We’ve all heard the stories of free food at Twitter and pool tables at Google. As someone who has worked in the technology industry for a long time, I’ve witnessed my own workplaces in Silicon Valley bring in pizzas on a Friday afternoon to be shared with colleagues and family members alike. It was a different world from the silent, grey offices I had worked in before and I saw first-hand the importance of culture in the success of a business. I’ve witnessed the good and the not-so-great across many other high-growth technology businesses over the years and one thing was clear, culture played a central role in the ultimate success or failure of each business.
Although culture does have some observable elements, for the most part, it feels intangible and invisible. Like the wind, we cannot see it directly, but we still know it is there. We feel its impact on trees, hear it howling around buildings, and feel it brushing against us. Just as we can set up mechanisms to monitor the wind, we can also set up mechanisms to monitor culture.
So why don’t all organisations measure culture if it’s so critical?
1. Lack of awareness. Many don’t know how to properly measure culture or the importance of doing so.
2. Fear. In the world of culture measurement, there are two approaches: the first is to demonstrate how successful you are, and the second is to enable improvement and show where iteration and change are required. While the first is eagerly sought, the second requires bold leadership and a willingness to change. Sometimes the data shows us things we’d rather not see. Growth comes from facing those challenges and building strategies based on the reality of the situation.
3. Looking to the wrong metrics as indicators of success. Revenue, year-on-year growth, employee and customer retention are all good, solid metrics, but they are lagging indicators. They only tell you what has already happened and alone are not sufficient for strategic or tactical decision-making.
How we can measure culture
The answer lies in “the wisdom of crowds,” a concept popularised by James Surowiecki in his 2004 book of the same name. The idea is that large groups of people are collectively smarter than individual experts when it comes to problem-solving, innovation, and predicting. Put simply, it means asking people what they think.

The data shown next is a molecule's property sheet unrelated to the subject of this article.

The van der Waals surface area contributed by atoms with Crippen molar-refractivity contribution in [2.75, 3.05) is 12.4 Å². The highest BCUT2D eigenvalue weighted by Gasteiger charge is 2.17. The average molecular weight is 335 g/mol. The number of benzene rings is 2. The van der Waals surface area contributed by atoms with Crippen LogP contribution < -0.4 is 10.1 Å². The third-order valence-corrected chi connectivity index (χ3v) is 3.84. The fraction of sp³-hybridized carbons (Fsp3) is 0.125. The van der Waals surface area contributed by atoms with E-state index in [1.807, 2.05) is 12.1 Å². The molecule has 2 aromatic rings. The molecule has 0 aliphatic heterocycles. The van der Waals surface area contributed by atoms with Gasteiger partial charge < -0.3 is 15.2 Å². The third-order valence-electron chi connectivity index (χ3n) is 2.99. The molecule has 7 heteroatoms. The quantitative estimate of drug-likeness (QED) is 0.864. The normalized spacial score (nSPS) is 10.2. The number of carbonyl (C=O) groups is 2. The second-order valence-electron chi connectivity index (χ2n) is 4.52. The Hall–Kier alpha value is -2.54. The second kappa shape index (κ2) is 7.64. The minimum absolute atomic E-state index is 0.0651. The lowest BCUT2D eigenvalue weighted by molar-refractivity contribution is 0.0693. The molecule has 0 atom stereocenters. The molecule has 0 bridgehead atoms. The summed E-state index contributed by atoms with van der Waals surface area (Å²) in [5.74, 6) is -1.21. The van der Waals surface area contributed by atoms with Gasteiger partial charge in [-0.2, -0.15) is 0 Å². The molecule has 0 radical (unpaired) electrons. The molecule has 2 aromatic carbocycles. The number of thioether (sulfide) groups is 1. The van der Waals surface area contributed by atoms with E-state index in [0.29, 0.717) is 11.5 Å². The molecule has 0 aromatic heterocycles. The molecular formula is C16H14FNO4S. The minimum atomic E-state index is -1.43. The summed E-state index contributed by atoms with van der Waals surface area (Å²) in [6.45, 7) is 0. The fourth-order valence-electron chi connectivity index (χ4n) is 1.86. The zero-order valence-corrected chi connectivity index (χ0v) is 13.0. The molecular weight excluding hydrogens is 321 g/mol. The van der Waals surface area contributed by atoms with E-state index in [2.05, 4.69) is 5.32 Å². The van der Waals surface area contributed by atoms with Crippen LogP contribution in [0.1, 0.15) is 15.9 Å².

This is where using The Field Model™ can help. It seeks to understand, diagnose and fix organisational issues and can be applied here to culture. It treats the cause, not the symptoms inside your company and addresses the things that have been brushed under the carpet.
There are three types of measurement – descriptive, diagnostic and predictive. Historically, most organisations have used descriptive methods, however, measuring culture requires both diagnostic and predictive measurements which identify how the current reality was arrived at and indicate the likely direction of travel, in the absence of intervention. Using all three measurements tells you when, where and how to apply resource to create the right kind of change.
Culture, however invisible or intangible it may seem, is measurable. At its simplest, building a set of success measures to understand what is working, and a set of impact measures to understand what creates change, will provide an impactful way to improve the development of your organisation.
Benjamin Ellis is Redefining Communications’ collective partner for data science. He works at the intersection of technology and social systems, working with Big Data and Machine Learning software, combining his background in engineering, marketing and psychology to bring new technologies to market, and to create positive organisational change. This blog is based on his article, Observing the invisible: Measuring culture, for SocialOptic where Benjamin is CEO.